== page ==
For now, these DLT systems run alongside legacy systems, and it is not yet clear which variations of DLT are best suited to different use cases. There is always a trade-off between security encryption and scalability, and different incarnations of DLT, such as Ethereum, Fabric and Corda, strike a different balance. Each platform may be better suited to different tasks, and it is unlikely there will be a winner-takes-all outcome in the competition of these platforms. Rather, financial services may benefit most from a strong ecosystem working together to increase transparency and efficiency, making services cheaper, better and more secure.

For now it remains unclear exactly how transformational the concept of cash on a ledger will be for financial services. At one extreme, central bank money on a ledger could unlock possibilities potentially more exciting than anything possible using cryptocurrencies not backed by fiat. The reduction in volatility, for example, could make such DLT much more useful for payments.

Banks are also looking at storing their own cash on ledgers. Ultimately it is possible to envisage a world without primary capital markets, where financing is raised exclusively in the secondary market, via continuous offerings, with existing securities increased automatically.

It will take time for these ideas to be developed, and their implications fully evaluated. Laws will also need to be updated to ensure maximum client protection. Regulators are playing an important role here. In Germany, the European Central Bank, BaFin and Bundesbank have set up dedicated teams that understand DLT, and other regulators are doing the same thing.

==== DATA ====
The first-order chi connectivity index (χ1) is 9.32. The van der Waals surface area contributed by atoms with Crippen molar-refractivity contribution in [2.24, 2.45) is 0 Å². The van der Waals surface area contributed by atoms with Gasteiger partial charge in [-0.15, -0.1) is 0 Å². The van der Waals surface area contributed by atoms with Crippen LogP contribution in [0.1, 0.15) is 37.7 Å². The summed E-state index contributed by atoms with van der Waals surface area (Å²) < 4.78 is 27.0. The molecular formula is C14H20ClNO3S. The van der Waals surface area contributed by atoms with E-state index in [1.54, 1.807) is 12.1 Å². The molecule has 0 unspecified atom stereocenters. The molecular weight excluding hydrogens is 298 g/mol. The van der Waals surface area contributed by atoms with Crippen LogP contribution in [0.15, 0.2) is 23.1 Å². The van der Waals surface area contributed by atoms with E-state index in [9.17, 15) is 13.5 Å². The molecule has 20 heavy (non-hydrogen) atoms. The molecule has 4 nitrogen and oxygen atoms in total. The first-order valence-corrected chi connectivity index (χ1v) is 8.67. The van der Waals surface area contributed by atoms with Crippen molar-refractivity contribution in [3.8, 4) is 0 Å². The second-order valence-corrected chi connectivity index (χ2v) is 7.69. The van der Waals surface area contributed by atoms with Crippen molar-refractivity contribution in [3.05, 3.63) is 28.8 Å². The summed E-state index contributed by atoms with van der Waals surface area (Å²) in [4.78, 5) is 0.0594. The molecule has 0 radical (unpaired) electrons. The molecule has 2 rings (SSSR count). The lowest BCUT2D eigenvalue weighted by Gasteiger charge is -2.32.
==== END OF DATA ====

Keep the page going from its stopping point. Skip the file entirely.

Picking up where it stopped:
Regulatory engagement will ease the transition to digital finance, but regulators are responsible for safeguarding and applying existing rules, not formulating new ones. Politicians will have to write the rules, but they cannot steer digital innovation. Banks therefore have a huge responsibility to innovate carefully. Just as VHS was not the end of the story once it prevailed against Betamax, so DLT will not be the end of financial innovation. The important thing is to identify what a particular business needs, then it is relatively simple to determine whether that is best achieved by Ethereum, Fabric or Corda, or a new technology that is yet to be developed.

However it evolves, DLT will not likely replace the advisory role financial institutions play for clients, in terms of securities issuance, M&A or buyside work, even if other services are disintermediated. The amount of data now available can be overwhelming, but this increases the value of the bank's advisory services, helping clients differentiate between what is useful and what is noise.

But where once banks advised exclusively on questions such as the relative merits of the 5 versus 10 year, floating versus fixed, or dollar versus euros markets, today they might also advise on how to build a more efficient bookbuilding system. Clients increasingly want to talk about how technology will change their relationship with the bank. To serve their clients, banks must be sure they have thought carefully about how they plan to embrace the digital transformation themselves.